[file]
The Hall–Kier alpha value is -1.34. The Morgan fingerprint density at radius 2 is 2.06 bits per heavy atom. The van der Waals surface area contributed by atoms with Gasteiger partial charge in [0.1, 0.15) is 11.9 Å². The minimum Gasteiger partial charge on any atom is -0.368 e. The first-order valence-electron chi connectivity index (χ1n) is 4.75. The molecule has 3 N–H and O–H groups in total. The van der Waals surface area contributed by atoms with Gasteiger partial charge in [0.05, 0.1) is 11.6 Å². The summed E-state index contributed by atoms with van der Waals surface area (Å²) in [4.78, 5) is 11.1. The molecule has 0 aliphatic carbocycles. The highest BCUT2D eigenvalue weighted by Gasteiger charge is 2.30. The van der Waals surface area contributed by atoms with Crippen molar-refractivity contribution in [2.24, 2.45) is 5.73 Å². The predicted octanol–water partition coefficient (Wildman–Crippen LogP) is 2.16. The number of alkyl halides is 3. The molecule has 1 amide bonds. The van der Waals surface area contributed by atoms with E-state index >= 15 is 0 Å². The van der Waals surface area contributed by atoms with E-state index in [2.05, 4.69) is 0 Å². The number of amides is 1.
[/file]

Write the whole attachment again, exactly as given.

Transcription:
The Hall–Kier alpha value is -1.34. The Morgan fingerprint density at radius 2 is 2.06 bits per heavy atom. The van der Waals surface area contributed by atoms with Gasteiger partial charge in [0.1, 0.15) is 11.9 Å². The minimum Gasteiger partial charge on any atom is -0.368 e. The first-order valence-electron chi connectivity index (χ1n) is 4.75. The molecule has 3 N–H and O–H groups in total. The van der Waals surface area contributed by atoms with Gasteiger partial charge in [0.05, 0.1) is 11.6 Å². The summed E-state index contributed by atoms with van der Waals surface area (Å²) in [4.78, 5) is 11.1. The molecule has 0 aliphatic carbocycles. The highest BCUT2D eigenvalue weighted by Gasteiger charge is 2.30. The van der Waals surface area contributed by atoms with Crippen molar-refractivity contribution in [2.24, 2.45) is 5.73 Å². The predicted octanol–water partition coefficient (Wildman–Crippen LogP) is 2.16. The number of alkyl halides is 3. The molecule has 1 amide bonds. The van der Waals surface area contributed by atoms with E-state index >= 15 is 0 Å². The van der Waals surface area contributed by atoms with E-state index in [2.05, 4.69) is 0 Å². The number of amides is 1.